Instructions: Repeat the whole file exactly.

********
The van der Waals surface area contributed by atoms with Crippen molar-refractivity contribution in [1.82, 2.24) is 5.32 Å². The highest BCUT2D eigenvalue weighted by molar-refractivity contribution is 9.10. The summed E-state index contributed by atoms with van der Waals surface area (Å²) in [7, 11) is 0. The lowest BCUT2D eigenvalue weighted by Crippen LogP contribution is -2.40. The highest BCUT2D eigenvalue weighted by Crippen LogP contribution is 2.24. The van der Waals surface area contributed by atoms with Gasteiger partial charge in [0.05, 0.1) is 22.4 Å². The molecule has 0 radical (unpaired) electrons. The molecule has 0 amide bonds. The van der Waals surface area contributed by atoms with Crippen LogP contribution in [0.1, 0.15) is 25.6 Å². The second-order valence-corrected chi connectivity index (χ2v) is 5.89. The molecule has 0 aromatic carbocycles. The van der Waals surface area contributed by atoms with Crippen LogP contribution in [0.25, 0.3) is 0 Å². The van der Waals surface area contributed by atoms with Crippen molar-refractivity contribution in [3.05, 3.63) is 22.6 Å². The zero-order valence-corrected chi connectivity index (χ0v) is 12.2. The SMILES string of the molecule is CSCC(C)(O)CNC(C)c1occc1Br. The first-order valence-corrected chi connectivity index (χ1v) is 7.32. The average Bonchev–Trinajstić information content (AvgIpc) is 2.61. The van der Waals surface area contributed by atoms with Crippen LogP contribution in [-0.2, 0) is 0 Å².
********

The van der Waals surface area contributed by atoms with Crippen molar-refractivity contribution in [1.82, 2.24) is 5.32 Å². The highest BCUT2D eigenvalue weighted by molar-refractivity contribution is 9.10. The summed E-state index contributed by atoms with van der Waals surface area (Å²) in [7, 11) is 0. The lowest BCUT2D eigenvalue weighted by Crippen LogP contribution is -2.40. The highest BCUT2D eigenvalue weighted by Crippen LogP contribution is 2.24. The van der Waals surface area contributed by atoms with Gasteiger partial charge in [0.05, 0.1) is 22.4 Å². The molecule has 0 radical (unpaired) electrons. The molecule has 0 amide bonds. The van der Waals surface area contributed by atoms with Crippen LogP contribution in [0.1, 0.15) is 25.6 Å². The second-order valence-corrected chi connectivity index (χ2v) is 5.89. The molecule has 0 aromatic carbocycles. The van der Waals surface area contributed by atoms with Crippen LogP contribution in [0.25, 0.3) is 0 Å². The van der Waals surface area contributed by atoms with Crippen molar-refractivity contribution in [3.05, 3.63) is 22.6 Å². The zero-order valence-corrected chi connectivity index (χ0v) is 12.2. The SMILES string of the molecule is CSCC(C)(O)CNC(C)c1occc1Br. The first-order valence-corrected chi connectivity index (χ1v) is 7.32. The average Bonchev–Trinajstić information content (AvgIpc) is 2.61. The van der Waals surface area contributed by atoms with Crippen LogP contribution in [-0.2, 0) is 0 Å².